Khalil Gibran (1883-1931) was an American Immigrant poet. Born in a time when poverty prevailed in a majority of the populace, so was the family of Khalil Gibran. His mother was the daughter of a priest which played a critical part in his life. As Gibran was a member of the poverty class, his education was non-formal. The education which was received was from a visiting priest. Such being the case, Khalil Gibran was strongly influenced by the Bible and such can be seen in his work.
Though his beginnings were much lacking in the scholastic area, this was remedied throughout the remainder of his life. His studies in the arts as well as in religions and his Lebanese heritage are ever clear in his most popular work The Prophet.
One cannot consider the works of Khalil Gibran without mentioning The Prophet. Especially popular in the 60s and 70s, the book has been growing consistently in popularity since its publication in 1923. The book is not really a book in terms of form, but a composition of several (26) poetic pieces. Where it is true that there is a narrative tie between the pieces such as between On Houses and On Clothes where the later starts with “And the weaver said”, each piece can stand independently.
Why has this work been so popular when other poets have addressed similar themes? One could and should consider the manner in which the works are presented. Due to the formal tone which is used as opposed to the traditional poetic language that one may find in poets of an earlier era, individuals have found it easier to relate to the material found therein.
Spirituality in Poetic form
Throughout the works of Khalil Gibran one can see the spiritual, especially the Christian, influences dominantly taking a role. In his work God as well as in his poem Good and Evil XXII one can see that there is the call to be in relationship with God intimately. In the poem God we see that God is in all things and that the person is fulfilled in the acknowledgement of God being present in all things.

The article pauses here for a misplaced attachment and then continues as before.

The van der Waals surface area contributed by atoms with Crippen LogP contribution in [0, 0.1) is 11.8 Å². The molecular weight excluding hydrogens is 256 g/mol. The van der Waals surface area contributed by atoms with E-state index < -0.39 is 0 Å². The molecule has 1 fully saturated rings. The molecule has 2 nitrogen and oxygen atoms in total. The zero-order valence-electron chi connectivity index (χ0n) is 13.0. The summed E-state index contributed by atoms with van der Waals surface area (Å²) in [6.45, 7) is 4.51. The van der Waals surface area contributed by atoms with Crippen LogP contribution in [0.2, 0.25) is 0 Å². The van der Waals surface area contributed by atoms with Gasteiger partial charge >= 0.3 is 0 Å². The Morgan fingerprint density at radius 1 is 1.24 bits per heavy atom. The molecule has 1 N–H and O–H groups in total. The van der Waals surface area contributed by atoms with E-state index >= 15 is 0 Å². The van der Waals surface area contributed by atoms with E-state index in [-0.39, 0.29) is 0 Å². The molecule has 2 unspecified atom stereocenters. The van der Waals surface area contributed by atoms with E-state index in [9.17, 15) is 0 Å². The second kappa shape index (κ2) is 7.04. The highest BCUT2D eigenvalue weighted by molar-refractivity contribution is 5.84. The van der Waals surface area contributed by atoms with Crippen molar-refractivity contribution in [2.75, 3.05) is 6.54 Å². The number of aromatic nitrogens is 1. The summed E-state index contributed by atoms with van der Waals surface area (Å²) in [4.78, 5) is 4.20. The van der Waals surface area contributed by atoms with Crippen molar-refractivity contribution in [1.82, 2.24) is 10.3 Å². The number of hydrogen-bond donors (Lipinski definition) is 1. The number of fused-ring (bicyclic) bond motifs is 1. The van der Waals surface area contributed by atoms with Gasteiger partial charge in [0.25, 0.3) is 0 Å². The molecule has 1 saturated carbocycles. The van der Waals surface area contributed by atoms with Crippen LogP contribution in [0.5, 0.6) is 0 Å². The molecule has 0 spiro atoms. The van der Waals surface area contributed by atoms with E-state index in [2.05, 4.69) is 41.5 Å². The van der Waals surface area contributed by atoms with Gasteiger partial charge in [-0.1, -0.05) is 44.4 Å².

Good and Evil XXII addresses the human nature of mankind. Gibran reminds the reader that just because we are not being good does not mean that we are evil. The poem addresses the common religious thought that if one is not being devout and pious then one is doing evil. Instead of this thought, Khalil Gibran shows the reader that there are times when one may be lazy and a sluggard, or walking limply within their spirituality. Such is the nature of man. There is within this a understanding that the reader press on and not become evil or die while they slack. Yet, there is no condemnation in it.
The Poetic Sea
One item that is present throughout the works of Khalil Gibran is the sea and ocean. This is quite understandable as he spent a great deal upon it. From his immigration to his trip to and from his homeland later in life, the sea played a major role in his personal life.
It is important to understand that the sea is a source of freedom as well as a barrier to the old. One can see that the vastness of the Ocean is used quite often when describing a thought or an emotion. In his poem Leave Me, My Blamer XIII the ocean is viewed as a vast area for which dreams can be sailed upon. This is but one example of many.
Philosopher or Psalmist
Considering the scope of Khalil Gibran’s works one has to wonder if the poet and writer was more oriented to philosophy or to the divine? Where it cannot be argued that there is a very dominant spiritual presence within the poems, there is also a very strong philosophical presence as well. Questions such as “are we inherently evil or good” and “what constitutes the merit of a man” can be seen to be addressed within his work. This would lead one to believe that the work is primarily philosophical. Yet, due to the content one could argue that the work is spiritual.
Regardless of which side one chooses, one has to acknowledge that there is a certain Psalmist ambiance to Gibran’s works. Much like the Psalms, the works are conversational and poetic. There is an address to the lows as well as an address to the high points in the inner man.
Perhaps the popularity of this poet is based upon the diversity of thought in which one can approach his work. One does not need to necessarily be spiritual to see the logic in Good and Evil XXII. Neither does one need to be an immigrant to understand the effects of poverty. Such it the vastness of his scope that all people can, and many have, enjoy the works of Khalil Gibran.